Delivering Well Prepared Teachers Policy
The state should ensure that its teacher preparation programs provide elementary teachers with a broad liberal arts education, the necessary foundation for teaching to the Common Core Standards.
Although Illinois has adopted the Common Core Standards, the state does not ensure that its elementary teacher candidates are adequately prepared to teach the rigorous content associated with these standards.
Illinois requires candidates to pass the Illinois Certification Testing System (ICTS) general elementary content test, which does not report teacher performance in each subject area, meaning that it may be possible to pass the test and still fail some subject areas.
Further, Illinois does not specify any coursework requirements for general education candidates but does require the completion of 32 semester hours leading to an elementary education major.
In addition, Illinois articulates teacher standards that address important areas such as U.S., world and children's literature; life and physical sciences; and U.S. and world history. However, the state's standards fail to mention some important areas such as world history, basic chemistry, American government and art history.
There are additional standards within the framework of the ICTS content test, such as Illinois, U.S. and world history. However, they still lack specific mention of important areas such as art history.
Finally, there is no assurance that arts and sciences faculty will teach liberal arts classes to elementary teacher candidates.
Illinois Administrative Code, IAC 23 Ch. I Sections 24.10-120, 25.25; IAC 26.300 Subpart B Illinois Certification Testing System www.icts.nesinc.com
Require a content test that ensures sufficient knowledge in all subjects.
Illinois should ensure that its subject-matter test for elementary teacher candidates is well aligned with the Common Core Standards, which represent an effort to significantly raise the standards for the knowledge and skills American students will need for college readiness and global competitiveness.
Illinois should also require separate passing scores for each content area on its test because without them it is impossible to measure knowledge of individual subjects. Further, to be meaningful, Illinois should ensure that these passing scores reflect high levels of performance.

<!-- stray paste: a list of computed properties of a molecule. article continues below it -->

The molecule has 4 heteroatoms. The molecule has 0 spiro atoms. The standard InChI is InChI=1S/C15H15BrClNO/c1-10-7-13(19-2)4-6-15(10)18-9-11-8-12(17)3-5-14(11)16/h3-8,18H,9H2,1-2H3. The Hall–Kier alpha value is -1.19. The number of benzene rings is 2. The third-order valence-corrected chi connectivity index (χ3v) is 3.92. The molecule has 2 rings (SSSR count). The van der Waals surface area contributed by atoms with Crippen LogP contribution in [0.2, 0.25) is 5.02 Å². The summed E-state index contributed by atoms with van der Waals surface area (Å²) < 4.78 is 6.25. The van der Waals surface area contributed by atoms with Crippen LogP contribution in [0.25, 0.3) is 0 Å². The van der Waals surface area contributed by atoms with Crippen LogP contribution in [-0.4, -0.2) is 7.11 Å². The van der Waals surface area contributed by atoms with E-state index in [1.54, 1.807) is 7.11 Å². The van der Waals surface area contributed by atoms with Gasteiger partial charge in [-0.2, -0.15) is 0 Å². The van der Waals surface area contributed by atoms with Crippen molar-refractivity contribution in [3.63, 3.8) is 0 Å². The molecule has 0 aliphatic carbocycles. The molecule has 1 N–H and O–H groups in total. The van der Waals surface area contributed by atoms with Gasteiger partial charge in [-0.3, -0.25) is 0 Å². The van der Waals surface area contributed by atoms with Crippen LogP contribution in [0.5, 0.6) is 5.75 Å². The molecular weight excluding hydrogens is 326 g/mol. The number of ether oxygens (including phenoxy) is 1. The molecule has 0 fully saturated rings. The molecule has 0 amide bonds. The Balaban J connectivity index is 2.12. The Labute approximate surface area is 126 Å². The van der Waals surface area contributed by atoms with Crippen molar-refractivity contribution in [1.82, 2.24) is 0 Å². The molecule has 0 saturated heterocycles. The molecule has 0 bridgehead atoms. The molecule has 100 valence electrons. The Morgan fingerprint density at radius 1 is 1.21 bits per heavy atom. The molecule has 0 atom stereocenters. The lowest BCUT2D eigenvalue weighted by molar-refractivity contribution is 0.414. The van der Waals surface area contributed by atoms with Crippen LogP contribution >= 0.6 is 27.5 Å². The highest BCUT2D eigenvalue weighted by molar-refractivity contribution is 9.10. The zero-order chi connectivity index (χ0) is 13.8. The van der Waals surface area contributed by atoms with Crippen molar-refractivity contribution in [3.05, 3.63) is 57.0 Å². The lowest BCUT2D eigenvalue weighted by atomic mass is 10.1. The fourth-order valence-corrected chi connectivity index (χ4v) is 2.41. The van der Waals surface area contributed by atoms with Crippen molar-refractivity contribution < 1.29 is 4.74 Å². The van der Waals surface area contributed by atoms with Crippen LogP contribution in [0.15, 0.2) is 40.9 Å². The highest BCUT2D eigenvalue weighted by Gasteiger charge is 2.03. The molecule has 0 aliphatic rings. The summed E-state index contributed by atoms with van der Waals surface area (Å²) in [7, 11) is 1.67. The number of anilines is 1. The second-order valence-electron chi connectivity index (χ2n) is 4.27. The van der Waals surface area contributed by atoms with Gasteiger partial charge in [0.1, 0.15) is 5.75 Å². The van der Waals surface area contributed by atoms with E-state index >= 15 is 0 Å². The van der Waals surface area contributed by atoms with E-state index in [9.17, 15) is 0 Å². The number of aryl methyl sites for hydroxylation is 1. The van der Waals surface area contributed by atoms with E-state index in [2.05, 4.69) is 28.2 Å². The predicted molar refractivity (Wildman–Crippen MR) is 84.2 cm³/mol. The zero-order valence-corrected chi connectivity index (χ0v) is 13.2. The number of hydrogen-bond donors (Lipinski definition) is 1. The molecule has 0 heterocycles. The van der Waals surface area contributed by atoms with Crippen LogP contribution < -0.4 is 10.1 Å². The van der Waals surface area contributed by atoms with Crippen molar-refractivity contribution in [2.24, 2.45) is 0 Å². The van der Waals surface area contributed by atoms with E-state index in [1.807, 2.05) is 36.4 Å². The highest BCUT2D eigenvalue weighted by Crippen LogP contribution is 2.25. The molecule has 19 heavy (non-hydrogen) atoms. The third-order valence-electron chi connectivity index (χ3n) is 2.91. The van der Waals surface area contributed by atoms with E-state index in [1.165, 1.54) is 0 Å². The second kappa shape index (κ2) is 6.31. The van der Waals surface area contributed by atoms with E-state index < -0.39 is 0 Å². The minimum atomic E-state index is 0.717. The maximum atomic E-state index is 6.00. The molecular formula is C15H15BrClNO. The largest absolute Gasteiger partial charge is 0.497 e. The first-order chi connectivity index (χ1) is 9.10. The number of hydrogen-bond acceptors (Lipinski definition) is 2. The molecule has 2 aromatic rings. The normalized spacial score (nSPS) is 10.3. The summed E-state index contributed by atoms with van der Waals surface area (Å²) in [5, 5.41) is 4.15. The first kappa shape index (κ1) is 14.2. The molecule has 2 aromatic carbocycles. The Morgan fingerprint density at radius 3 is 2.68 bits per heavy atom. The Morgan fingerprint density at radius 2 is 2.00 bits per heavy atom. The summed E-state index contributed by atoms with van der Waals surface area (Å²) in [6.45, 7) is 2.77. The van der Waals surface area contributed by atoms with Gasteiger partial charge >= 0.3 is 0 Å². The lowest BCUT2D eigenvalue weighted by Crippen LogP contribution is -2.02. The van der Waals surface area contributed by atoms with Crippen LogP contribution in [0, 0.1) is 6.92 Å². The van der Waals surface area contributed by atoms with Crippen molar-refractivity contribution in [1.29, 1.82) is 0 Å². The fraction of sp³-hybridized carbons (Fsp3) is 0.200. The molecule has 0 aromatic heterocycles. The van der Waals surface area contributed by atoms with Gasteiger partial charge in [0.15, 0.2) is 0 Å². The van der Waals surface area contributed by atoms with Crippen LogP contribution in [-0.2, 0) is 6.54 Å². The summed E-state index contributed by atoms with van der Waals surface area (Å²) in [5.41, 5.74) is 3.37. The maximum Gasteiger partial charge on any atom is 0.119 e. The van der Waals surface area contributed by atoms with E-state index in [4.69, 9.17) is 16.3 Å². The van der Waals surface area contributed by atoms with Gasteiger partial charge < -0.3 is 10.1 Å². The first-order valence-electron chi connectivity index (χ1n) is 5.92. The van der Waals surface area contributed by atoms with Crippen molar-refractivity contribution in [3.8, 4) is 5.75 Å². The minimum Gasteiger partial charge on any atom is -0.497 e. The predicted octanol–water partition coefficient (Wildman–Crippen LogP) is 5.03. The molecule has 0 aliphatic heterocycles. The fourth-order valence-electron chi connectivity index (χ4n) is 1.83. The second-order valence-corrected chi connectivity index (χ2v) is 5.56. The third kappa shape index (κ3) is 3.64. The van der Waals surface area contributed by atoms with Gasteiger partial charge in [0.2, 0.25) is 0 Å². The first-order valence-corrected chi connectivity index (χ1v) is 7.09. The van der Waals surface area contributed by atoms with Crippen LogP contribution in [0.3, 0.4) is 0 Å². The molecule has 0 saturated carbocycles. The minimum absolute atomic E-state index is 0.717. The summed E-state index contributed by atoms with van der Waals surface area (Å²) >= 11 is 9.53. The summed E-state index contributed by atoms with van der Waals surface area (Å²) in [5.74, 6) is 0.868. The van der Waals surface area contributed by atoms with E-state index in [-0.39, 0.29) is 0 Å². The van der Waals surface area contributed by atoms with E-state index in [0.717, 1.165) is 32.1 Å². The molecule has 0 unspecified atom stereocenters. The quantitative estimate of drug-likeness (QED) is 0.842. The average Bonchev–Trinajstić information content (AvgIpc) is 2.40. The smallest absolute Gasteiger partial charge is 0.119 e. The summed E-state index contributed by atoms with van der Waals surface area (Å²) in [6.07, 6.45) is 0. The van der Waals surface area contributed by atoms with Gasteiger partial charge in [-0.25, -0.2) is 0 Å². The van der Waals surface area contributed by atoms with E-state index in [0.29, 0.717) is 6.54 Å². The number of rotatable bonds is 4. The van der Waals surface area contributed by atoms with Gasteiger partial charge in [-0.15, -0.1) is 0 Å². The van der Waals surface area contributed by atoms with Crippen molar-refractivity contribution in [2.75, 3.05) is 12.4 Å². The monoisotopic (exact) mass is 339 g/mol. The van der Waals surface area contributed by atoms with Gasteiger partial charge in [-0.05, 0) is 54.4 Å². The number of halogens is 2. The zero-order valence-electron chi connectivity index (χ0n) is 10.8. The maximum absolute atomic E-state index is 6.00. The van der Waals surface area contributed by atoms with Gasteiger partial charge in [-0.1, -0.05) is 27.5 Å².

Provide broad liberal arts coursework relevant to the elementary classroom.
Illinois should either articulate a more specific set of standards or establish more comprehensive coursework requirements that are specifically geared to the areas of knowledge needed by PK-6 teachers. Further, the state should align its requirements for elementary teacher candidates with the Common Core Standards to ensure that candidates will complete coursework relevant to the common topics in elementary grades. An adequate curriculum is likely to require approximately 36 credit hours in the core subject areas of English, science, social studies and fine arts.
Require at least an academic concentration.
An academic concentration, if not a full academic major, would not only enhance Illinois teachers' content knowledge, but it would also ensure that prospective teachers have taken higher-level academic coursework. Further, it would provide an option for teacher candidates unable to fulfill student teaching or other professional requirements to still earn a degree.
Ensure that arts and sciences faculty teach liberal arts coursework.
Although an education professor is best suited to teach effective methodologies in subject instruction, faculty from the university's college of arts and sciences should provide subject-matter foundation.
Illinois recognized the factual accuracy of this analysis. The state added that it has been meeting with stakeholders for the past few months to redefine elementary (K-5) and middle (6-8) levels. Newly passed legislation, awaiting the governor's signature, will move Illinois to a new licensure system, which will allow for programs specifically designed for these new levels.
Illinois also indicated that this group has developed literacy standards for teachers of elementary and middle grades that all teachers must meet. It is also completing standards for English/language arts, mathematics, science and social science. According to the state, this decision to change grade levels is based on the Common Core, and standards (in reading and math) have been aligned. Further, Illinois plans to develop new assessments once rules are in place, and the state will require passing scores for each subarea within the elementary contest test and separate content tests for middle grades.
NCTQ looks forward to reviewing the state's progress in future editions of the Yearbook.